Sunday, March 18, 2012

From Its Birthplace: A Symposium on the Future of Nuclear Power, March 27 and 28th and the coming Grid Collapse

As you are going to be in the Cleveland area this week for Dan Saks visit, you might want to hang around until next week for the Symposium on the Future of Nuclear Power, in Pittsburgh. This symposium is sponsored by the University of Pittsburgh Dick Thornburgh Forum for Law and Public Policy and the Swanson School of Engineering.

The main topics of the for symposium sessions are:

Tuesday, March 27, 2012

  • Nuclear Power and Energy Alternatives - 2:00 p.m. - 4:45 p.m.
  • America's Nuclear Future - 7:00 p.m. - 9:30 p.m.

Wednesday, March 28, 2012

  • Three Mile Island. Chernobyl. Fukushima Daiichi - 9:00 a.m. - 12:00 p.m.
  • Legal and Financial Aspects of Nuclear Power - 2:00 p.m. - 4:30 p.m.

Registration for the event is required and there is a $300 fee to attend.

You may be wondering what this has to do with Embedded Systems or Software Safety? Westing House Nuclear is one of the largest employers for Embedded System Designers in the Pittsburgh region. Also, all of our widgets currently require to electricity to run them. Our current path of relying on 'Green' energy, and the closing of Coal based power plants is only going to lead to a failing Electric Grid as early as this summer (2012); I'll have more to say about that in a future blog.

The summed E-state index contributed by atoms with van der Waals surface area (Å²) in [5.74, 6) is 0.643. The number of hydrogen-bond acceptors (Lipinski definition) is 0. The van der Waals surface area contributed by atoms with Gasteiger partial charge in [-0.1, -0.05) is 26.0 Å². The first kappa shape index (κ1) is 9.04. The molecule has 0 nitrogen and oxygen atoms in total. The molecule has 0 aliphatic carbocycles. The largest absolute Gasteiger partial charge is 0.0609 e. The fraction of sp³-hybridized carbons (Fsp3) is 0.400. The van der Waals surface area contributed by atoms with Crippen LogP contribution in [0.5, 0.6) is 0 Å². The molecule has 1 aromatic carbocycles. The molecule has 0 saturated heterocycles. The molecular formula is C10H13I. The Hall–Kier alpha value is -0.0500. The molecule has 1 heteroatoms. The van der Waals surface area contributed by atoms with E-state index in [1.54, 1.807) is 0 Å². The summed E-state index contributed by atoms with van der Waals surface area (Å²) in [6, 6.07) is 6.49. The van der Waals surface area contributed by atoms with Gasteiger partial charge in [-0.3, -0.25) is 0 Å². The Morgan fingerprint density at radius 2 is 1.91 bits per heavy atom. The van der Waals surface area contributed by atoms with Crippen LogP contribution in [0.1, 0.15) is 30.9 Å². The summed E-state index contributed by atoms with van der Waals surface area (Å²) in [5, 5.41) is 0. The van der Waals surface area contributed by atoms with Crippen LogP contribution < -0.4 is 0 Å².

Just this week the Utilities and the Department of Homeland Security ran a Power Hungry: Prototyping Replacement EHV Transformers test, better summarized as the Transformer Replacement Test.

As I've reported previously something like an EMP event, or a Solar Storm could put the Grid out of commission for days to months. Some of the mega-transformers have a two year lead time, when they need to be replaced. 90% of consumed power passes through a high voltage transformer at some point. If these transformers fail, especially in large numbers, therein lies a very big problem.

Small, local, Thorium Pebble-Bed Reactor buried in backyards solves the whole Grid collapse issue (there is no grid, or at least a very small one)...

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